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Creativity measurement involve the use of creativity measures to assess creativity.

Measuring creativityEdit

Creativity quotientEdit

Several attempts have been made to develop a creativity quotient of an individual similar to the Intelligence quotient (IQ), however these have been unsuccessful.[1] Most measures of creativity are dependent on the personal judgement of the tester, so a standardized measure is difficult, if not impossible, to develop.

Psychometric approachEdit

J. P. Guilford's group,[2] which pioneered the modern psychometric study of creativity, constructed several tests to measure creativity in 1967:

  • Plot Titles, where participants are given the plot of a story and asked to write original titles.
  • Quick Responses is a word-association test scored for uncommonness.
  • Figure Concepts, where participants were given simple drawings of objects and individuals and asked to find qualities or features that are common by two or more drawings; these were scored for uncommonness.
  • Unusual Uses is finding unusual uses for common everyday objects such as bricks.
  • Remote Associations, where participants are asked to find a word between two given words (e.g. Hand _____ Call)
  • Remote Consequences, where participants are asked to generate a list of consequences of unexpected events (e.g. loss of gravity)

Building on Guilford's work, Torrance[3] developed the Torrance Tests of Creative Thinking in 1974. They involved simple tests of divergent thinking and other problem-solving skills, which were scored on:

  • Fluency. The total number of interpretable, meaningful, and relevant ideas generated in response to the stimulus.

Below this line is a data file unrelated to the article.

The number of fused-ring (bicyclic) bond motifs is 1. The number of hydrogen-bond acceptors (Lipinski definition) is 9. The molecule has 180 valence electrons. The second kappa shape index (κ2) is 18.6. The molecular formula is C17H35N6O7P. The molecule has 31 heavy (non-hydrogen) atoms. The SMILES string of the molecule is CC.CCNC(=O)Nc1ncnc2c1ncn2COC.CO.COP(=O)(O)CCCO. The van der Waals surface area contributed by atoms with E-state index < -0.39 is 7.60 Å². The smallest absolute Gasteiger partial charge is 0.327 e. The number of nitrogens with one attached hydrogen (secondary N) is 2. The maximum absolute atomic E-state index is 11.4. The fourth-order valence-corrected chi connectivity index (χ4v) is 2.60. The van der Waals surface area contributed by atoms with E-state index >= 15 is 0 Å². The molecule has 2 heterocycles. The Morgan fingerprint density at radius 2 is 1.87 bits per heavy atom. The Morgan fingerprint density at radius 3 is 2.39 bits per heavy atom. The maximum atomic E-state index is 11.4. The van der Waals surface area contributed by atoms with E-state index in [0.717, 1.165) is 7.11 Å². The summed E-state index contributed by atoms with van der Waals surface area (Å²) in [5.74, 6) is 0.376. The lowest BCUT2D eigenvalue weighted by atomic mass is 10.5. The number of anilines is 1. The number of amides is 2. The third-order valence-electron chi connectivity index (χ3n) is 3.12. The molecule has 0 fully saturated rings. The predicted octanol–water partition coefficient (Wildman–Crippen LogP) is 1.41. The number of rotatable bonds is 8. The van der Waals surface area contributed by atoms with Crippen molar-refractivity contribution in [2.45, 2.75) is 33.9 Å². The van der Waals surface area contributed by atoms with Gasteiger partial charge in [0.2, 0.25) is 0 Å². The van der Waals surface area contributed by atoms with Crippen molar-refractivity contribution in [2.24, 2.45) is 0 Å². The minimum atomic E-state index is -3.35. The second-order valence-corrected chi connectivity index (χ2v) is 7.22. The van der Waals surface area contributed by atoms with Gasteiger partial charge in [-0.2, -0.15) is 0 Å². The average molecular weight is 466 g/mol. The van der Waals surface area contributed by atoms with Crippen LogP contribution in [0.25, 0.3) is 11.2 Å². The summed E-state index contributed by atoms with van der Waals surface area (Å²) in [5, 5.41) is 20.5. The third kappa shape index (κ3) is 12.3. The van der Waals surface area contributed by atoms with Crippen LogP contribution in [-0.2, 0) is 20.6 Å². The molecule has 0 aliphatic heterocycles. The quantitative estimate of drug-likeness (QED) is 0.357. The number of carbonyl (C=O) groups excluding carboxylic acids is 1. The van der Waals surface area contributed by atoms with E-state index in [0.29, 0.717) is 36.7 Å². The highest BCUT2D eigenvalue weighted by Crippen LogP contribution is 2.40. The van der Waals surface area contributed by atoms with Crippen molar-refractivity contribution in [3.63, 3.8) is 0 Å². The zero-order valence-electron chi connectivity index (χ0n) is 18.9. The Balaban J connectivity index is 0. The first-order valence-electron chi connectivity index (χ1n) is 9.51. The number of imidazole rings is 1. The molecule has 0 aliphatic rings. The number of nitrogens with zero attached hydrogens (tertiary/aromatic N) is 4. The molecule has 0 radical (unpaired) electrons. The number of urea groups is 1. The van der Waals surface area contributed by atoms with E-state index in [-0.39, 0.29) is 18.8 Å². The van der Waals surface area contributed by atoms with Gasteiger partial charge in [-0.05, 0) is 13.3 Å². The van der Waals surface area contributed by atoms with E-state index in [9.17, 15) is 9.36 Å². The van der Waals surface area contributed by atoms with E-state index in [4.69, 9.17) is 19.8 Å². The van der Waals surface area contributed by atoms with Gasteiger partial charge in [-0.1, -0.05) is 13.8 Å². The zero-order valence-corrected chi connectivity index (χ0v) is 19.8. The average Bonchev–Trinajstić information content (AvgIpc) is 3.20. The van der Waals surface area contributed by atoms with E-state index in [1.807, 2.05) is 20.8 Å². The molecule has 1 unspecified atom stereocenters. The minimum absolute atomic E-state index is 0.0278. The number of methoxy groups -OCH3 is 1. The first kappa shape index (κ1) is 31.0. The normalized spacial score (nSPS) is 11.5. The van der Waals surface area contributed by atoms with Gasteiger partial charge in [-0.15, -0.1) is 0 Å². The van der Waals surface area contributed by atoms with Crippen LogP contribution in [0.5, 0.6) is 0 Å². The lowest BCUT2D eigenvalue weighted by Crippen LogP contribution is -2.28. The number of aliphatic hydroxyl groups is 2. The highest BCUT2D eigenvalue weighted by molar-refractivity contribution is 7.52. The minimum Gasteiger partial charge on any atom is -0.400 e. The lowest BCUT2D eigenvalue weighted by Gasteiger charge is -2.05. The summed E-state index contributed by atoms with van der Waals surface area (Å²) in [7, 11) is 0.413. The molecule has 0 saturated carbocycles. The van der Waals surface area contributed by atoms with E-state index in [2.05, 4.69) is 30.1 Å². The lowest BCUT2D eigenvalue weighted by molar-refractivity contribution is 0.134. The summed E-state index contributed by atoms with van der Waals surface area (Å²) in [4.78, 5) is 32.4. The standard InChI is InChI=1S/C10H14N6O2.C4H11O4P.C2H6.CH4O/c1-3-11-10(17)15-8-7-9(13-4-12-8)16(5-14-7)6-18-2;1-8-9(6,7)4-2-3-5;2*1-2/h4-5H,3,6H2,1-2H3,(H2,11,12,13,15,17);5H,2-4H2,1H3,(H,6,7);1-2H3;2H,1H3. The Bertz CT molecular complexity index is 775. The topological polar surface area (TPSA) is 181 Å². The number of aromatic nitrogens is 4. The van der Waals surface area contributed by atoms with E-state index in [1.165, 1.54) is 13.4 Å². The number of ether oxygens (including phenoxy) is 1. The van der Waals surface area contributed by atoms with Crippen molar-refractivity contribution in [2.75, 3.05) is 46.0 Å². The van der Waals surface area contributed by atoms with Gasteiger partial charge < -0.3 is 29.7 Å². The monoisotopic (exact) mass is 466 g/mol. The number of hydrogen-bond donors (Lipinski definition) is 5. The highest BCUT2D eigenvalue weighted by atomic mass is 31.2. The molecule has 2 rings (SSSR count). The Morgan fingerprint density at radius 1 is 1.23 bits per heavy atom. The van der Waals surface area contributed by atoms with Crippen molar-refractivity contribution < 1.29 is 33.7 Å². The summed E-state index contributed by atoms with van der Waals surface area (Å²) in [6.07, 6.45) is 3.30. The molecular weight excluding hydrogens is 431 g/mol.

• Flexibility. The number of different categories of relevant responses.
  • Originality. The statistical rarity of the responses among the test subjects.
  • Elaboration. The amount of detail in the responses.

The Creativity Achievement Questionnaire, a self-report test that measures creative achievement across 10 domains, was described in 2005 and shown to be reliable and valid when compared to other measures of creativity and to independent evaluation of creative output.[4]

Social-personality approachEdit

Some researchers have taken a social-personality approach to the measurement of creativity. In these studies, personality traits such as independence of judgement, self-confidence, attraction to complexity, aesthetic orientation and risk-taking are used as measures of the creativity of individuals.[5] Other researchers[6] have related creativity to the trait, openness to experience.

Other approaches to measurementEdit

Genrich Altshuller in the 1950s introduced approaching creativity as an exact science with TRIZ and a Level-of-Invention measure.

The creativity of thousands of Japanese, expressed in terms of their problem-solving and problem-recognizing capabilities, has been measured in Japanese firms.[7]

Howard Gruber insisted on a case-study approach that expresses the existential and unique quality of the creator. Creativity to Gruber was the product of purposeful work and this work could be described only as a confluence of forces in the specifics of the case.

Tudor Rickards identified four barriers to personal creativity from studies of European executives[8]


NotesEdit

  1. (Kraft, 2005)
  2. Cite error: Invalid <ref> tag; no text was provided for refs named Guildford67
  3. (Torrance, 1974)
  4. (Carson, 2005)
  5. Cite error: Invalid <ref> tag; no text was provided for refs named Sternberg99
  6. for example McCrae (1987)
  7. Details: http://iccincsm.at.infoseek.co.jp
  8. Rickards, T. & Jones, L.J., (1991) 'Towards the identification and characterizing of situational barriers to creative behaviors: The development of a self-report inventory', Creativity Research Journal, Vol. 4 No 4, pp304-315

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